The zombies may have stalked Michael Jackson on camera in his music video “Thriller,” but it was the media vampires who hounded him off camera and eventually sucked him dry. For years, the media pundits crucified the man they dubbed Wacko Jacko in order to titillate readers and amuse viewers. Now, they’ve deified him in death for the very same purpose.
It doesn’t matter whether you’re talking about tabloid news, entertainment news or legitimate news shows — as the Jackson coverage shows, there’s little difference between them anymore. They all exist for one purpose, and that is to make money. If what sells is entertainment news, then the Jackson coverage is a good indicator of exactly how dangerous celebrity-driven news has become for our country and our democracy.
The coverage was exhaustive and covered every media platform: online, broadcast, print tabloids, broad sheets, radio. As Variety reported, “TV’s entertainment strips and news mags were preparing Friday for what will likely be weeks — possibly months — of coverage.”
Anticipating higher newsstand sales, many newspapers even rushed to put out special editions to commemorate Jackson’s life and death. “In newspapers like the New York Times, Jackson, 50, took over much of the Friday front page,” reported Reuters. “Forget the political uproar in Iran, which has dominated headlines in recent days or the adulturous [sic] governor of South Carolina, or even the demise of ‘Charlie’s Angels’ star Farrah Fawcett.”
Advertisers smelled a profit in the making. They could use the dead man to sell their products, and Americans would lap it up. Within the first few hours of reporting Jackson’s death on June 25, 2009, cable news channels, which devoted their airtime almost exclusively to the King of Pop, pulled in more than 10 million viewers.
Since then, the networks have provided a steady stream of mindless coverage to fill the airtime. They’ve speculated on Jackson’s will, his estate, who will get custody of his children, his drug usage, his sexual proclivities and his state of mind.
Days after Jackson’s death, I was still hard-pressed to find much in the way of real news about the wars in Iraq and Afghanistan, the rising tensions in Iran, the state of the U.S. job market, the worldwide economic crisis or the Obama administration’s latest efforts to advance their health care agenda. Truly enterprising viewers might have been able to glean important tidbits on world politics and the economy from the tiny news crawl running at the bottom of their screen, but even those were overshadowed by the Jackson coverage.
I had to wonder: are the networks merely giving us what we want with this steady diet of celebrity news or are we being inculcated into the kinds of mindless viewers, aka consumers, they want? It’s an important distinction, with far-reaching implications for the future of democracy.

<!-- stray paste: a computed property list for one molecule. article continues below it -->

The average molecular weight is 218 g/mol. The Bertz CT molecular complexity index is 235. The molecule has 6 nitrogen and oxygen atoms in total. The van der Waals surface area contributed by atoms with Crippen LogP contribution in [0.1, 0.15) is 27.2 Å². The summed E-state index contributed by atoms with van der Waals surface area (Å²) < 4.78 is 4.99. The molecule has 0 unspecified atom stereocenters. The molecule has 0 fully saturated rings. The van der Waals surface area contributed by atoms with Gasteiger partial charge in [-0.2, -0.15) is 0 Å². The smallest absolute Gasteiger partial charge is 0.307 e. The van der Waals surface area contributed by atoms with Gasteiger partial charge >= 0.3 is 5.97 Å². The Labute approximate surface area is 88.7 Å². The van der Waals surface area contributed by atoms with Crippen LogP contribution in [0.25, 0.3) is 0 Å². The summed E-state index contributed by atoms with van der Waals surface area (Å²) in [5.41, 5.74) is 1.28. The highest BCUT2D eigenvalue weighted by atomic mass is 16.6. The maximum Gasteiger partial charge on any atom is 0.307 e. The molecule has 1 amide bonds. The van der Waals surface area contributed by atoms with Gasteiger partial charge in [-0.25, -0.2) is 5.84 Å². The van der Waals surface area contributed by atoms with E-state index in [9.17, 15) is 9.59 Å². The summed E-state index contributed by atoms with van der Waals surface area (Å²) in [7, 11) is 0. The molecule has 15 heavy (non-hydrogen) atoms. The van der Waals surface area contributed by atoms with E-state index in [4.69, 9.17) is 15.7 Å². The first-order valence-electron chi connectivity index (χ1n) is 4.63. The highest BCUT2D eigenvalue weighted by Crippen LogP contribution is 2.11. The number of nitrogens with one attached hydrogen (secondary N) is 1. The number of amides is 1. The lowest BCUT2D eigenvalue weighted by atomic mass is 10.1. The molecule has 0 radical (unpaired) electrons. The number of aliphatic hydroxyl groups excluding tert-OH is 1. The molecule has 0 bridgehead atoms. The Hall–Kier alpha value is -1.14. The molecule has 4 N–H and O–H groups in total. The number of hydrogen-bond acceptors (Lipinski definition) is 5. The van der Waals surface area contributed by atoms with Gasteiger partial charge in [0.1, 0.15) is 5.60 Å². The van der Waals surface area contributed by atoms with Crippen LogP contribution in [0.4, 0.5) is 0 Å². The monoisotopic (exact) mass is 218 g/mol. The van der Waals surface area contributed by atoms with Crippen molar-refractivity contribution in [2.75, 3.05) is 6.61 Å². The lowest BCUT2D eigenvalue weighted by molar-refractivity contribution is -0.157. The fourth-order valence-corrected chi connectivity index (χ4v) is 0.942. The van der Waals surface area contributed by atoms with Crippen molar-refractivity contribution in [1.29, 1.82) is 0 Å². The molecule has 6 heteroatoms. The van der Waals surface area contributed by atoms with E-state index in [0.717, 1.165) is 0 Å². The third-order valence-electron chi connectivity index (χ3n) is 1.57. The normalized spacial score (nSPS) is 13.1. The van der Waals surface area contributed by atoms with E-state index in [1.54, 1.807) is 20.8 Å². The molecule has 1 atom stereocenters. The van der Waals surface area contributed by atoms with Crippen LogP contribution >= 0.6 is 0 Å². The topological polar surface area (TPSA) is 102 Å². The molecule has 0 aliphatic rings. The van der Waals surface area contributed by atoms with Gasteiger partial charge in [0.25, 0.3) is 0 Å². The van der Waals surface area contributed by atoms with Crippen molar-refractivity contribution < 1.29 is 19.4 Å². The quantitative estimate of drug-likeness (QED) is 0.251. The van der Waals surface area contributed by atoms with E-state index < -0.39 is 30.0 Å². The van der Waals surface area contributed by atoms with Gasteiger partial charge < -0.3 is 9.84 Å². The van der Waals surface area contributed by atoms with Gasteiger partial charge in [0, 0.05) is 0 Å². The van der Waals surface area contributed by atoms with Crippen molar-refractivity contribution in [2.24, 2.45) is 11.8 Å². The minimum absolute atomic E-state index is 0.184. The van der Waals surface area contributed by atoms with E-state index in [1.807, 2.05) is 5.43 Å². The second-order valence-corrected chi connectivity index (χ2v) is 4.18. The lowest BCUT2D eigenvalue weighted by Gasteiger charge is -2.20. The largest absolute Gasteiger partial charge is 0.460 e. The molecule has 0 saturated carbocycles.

Americans today primarily get their news from television. Yet even with the rise of 24-hour news channels, people aren’t any more informed about the real issues of the day. As a Pew Research Center report found, “Since the late 1980s, the emergence of 24-hour cable news as a dominant news source and the explosive growth of the Internet have led to major changes in the American public’s news habits. But a new nationwide survey finds that the coaxial and digital revolutions and attendant changes in news audience behaviors have had little impact on how much Americans know about national and international affairs.”
News should inform, uplift and challenge. It should make you think analytically. Instead, today’s news networks entertain and titillate. What’s more, there’s little discernible difference between them anymore. When it comes to money and greed, they’re all the same: they have all resorted to sensationalist tabloid journalism, because that’s what sells. In the process, they have done Americans a great disservice, not only by failing to inform them but by programming them to feed at the trough. Americans have been bombarded with saturated media coverage containing little substance, and the Jackson coverage is a perfect example of this.
Unfortunately, most Americans have bought into the notion that whatever the media happens to report is important and relevant. In the process, Americans have more and more become like sheep and have lost the ability to ask questions and think analytically.
Yet who loses when the people don’t know anything about the workings of their government? Democracy.
Constitutional attorney and author John W. Whitehead is founder and president of The Rutherford Institute. He can be contacted at firstname.lastname@example.org. Information about The Rutherford Institute is available at www.rutherford.org.